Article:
Tips on cooking with alcohol
Alcohol can serve more purposes during meals than as an accompaniment. When used in cooking, alcohol can add flavour, depth and a hint of excitement to a meal.
Alcohol can be used to make tastier sauces, as well as season meats, fruits and vegetables.
Below are some tips to help you get started on cooking with alcohol.
1. Swap water for alcohol
If you’re adding water to food, you can reduce its amount and top up with alcohol instead. Adding wine or beer can help bring out the fruity flavour even more. For instance, when poaching fruit, a little wine can enhance the fruits’ sweetness. It can also save overripe fruit and make wine that’s too sweet easier to drink.
2. Use alcohol you would drink
The point of cooking with alcohol is to improve your food by adding flavour and depth. In order to do this you need to pick alcohol that you would drink happily and not one that you bought, tasted and hated. Just like you’d pick the right herbs and spices for your meats, sauces and stews, the alcohol you choose should be up to standards.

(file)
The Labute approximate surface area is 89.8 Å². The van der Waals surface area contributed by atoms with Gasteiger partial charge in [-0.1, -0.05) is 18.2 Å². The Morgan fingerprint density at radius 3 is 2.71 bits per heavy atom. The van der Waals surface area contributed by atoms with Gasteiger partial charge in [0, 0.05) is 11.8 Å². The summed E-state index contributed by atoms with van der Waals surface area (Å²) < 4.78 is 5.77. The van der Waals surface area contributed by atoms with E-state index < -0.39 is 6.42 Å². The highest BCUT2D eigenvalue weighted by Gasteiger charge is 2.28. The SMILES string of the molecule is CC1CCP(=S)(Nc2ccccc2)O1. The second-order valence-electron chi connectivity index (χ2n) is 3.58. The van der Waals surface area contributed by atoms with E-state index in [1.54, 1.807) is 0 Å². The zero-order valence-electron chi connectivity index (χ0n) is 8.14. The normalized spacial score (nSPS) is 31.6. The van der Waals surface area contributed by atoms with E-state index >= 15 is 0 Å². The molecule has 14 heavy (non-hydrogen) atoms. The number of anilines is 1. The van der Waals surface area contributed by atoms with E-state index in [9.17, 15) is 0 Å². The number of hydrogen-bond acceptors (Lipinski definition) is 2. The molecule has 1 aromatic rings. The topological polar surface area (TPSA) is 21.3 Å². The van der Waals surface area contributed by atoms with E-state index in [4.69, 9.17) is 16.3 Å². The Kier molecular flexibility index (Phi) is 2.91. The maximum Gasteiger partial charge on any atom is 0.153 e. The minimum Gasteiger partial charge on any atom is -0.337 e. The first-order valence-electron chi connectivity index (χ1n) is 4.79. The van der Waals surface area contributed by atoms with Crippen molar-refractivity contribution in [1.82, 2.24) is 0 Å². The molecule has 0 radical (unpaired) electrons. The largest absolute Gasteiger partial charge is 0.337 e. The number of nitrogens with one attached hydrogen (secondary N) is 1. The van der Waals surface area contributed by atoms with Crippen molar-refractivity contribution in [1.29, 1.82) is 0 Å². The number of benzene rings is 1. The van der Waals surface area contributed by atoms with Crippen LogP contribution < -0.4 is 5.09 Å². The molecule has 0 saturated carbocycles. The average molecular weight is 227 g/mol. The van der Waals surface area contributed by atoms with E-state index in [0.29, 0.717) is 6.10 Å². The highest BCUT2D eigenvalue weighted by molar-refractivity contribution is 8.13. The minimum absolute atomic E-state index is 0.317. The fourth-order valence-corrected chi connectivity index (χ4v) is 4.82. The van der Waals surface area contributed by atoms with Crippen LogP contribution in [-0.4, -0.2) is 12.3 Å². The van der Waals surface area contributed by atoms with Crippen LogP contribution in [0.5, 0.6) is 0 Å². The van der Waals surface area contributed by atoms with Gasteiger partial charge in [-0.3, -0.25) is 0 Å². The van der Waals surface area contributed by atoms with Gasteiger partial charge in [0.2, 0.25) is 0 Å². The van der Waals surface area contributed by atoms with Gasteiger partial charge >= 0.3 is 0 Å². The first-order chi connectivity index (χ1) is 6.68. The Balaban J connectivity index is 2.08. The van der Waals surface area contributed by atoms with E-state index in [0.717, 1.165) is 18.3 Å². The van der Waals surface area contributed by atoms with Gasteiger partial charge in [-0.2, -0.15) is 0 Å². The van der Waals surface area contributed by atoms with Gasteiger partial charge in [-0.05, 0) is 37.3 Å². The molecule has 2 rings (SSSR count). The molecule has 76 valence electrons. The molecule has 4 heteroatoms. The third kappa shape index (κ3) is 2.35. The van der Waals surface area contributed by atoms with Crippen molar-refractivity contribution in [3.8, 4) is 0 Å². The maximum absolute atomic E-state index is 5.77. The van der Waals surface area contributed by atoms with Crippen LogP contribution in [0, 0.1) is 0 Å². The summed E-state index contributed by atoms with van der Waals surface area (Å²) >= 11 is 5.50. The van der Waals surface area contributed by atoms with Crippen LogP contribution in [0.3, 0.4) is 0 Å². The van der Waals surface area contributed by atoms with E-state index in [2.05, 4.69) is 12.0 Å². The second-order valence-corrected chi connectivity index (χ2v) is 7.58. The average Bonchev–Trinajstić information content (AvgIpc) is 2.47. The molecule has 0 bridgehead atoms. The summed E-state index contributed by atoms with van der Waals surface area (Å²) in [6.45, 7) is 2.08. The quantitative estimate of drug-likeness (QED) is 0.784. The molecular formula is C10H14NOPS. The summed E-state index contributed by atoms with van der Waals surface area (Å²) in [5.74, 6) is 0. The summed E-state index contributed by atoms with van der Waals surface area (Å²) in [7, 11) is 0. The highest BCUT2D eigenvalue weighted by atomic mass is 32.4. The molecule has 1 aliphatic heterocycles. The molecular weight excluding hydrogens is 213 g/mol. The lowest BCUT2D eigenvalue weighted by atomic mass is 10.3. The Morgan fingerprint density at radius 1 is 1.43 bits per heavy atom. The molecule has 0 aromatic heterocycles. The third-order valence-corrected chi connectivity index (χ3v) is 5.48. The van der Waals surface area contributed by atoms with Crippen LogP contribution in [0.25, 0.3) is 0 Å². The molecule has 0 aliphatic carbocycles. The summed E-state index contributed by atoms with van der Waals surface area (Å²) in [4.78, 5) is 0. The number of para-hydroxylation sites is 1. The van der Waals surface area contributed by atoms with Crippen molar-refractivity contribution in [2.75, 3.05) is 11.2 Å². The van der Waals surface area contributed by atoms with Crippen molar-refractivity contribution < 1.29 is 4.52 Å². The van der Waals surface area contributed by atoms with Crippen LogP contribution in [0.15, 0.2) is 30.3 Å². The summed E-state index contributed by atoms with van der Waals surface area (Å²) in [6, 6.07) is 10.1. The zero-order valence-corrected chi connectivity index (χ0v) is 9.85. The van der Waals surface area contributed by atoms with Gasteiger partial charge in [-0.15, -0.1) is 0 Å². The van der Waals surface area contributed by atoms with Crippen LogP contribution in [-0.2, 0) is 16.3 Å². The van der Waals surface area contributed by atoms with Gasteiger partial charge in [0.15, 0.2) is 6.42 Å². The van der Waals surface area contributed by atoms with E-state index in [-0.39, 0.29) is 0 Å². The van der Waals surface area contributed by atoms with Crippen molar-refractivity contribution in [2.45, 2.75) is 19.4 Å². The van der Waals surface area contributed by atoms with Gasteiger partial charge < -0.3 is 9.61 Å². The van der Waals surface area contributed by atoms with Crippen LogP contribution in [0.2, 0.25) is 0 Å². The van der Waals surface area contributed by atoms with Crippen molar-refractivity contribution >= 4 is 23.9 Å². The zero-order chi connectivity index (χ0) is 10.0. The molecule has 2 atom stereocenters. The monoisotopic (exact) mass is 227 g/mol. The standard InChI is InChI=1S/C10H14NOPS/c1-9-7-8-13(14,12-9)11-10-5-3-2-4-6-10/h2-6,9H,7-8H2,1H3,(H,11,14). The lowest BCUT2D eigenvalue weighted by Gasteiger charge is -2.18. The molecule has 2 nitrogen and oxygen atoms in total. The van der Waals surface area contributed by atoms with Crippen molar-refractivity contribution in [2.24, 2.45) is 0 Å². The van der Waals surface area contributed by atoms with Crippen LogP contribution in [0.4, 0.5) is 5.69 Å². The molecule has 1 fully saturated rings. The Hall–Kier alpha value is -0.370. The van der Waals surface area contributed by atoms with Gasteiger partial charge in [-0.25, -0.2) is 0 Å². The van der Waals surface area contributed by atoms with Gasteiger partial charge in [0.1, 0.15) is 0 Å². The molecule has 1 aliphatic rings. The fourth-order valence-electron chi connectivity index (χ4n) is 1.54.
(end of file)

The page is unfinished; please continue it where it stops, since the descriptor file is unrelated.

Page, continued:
3. Allow marinades to sink in
When making a marinade with alcohol, add a little bit of alcohol at the time and give the meat enough time to soak up all the flavours before cooking.
Whisky and beer will pair well with dark meat and gin and tequila with white meats.
4. Use it to make sauces
It can be difficult adding flavour and moisture to fried meat or chicken particularly if it’s a bland piece of meat. To improve fried meat slices or chicken breasts, pour wine or beer in the pan once you’ve cooked your meat to deglaze the pan. The alcohol will combine with any bits that have caramelized at the bottom of the pan and turn it into a flavourful sauce that you can drizzle over your meat.
Remember to use white wine and light beer for chicken and fish and red wine and dark beer for beef and pork.
5. Alcohol in desserts
To add a bit of oomph to your desserts, add a little alcohol. Liqueurs can be added to cake batter, used to substitute vanilla. Cognac and brandy can be used to make a caramel sauce that you can pour over your dessert as well as soaking your cakes to make them richer.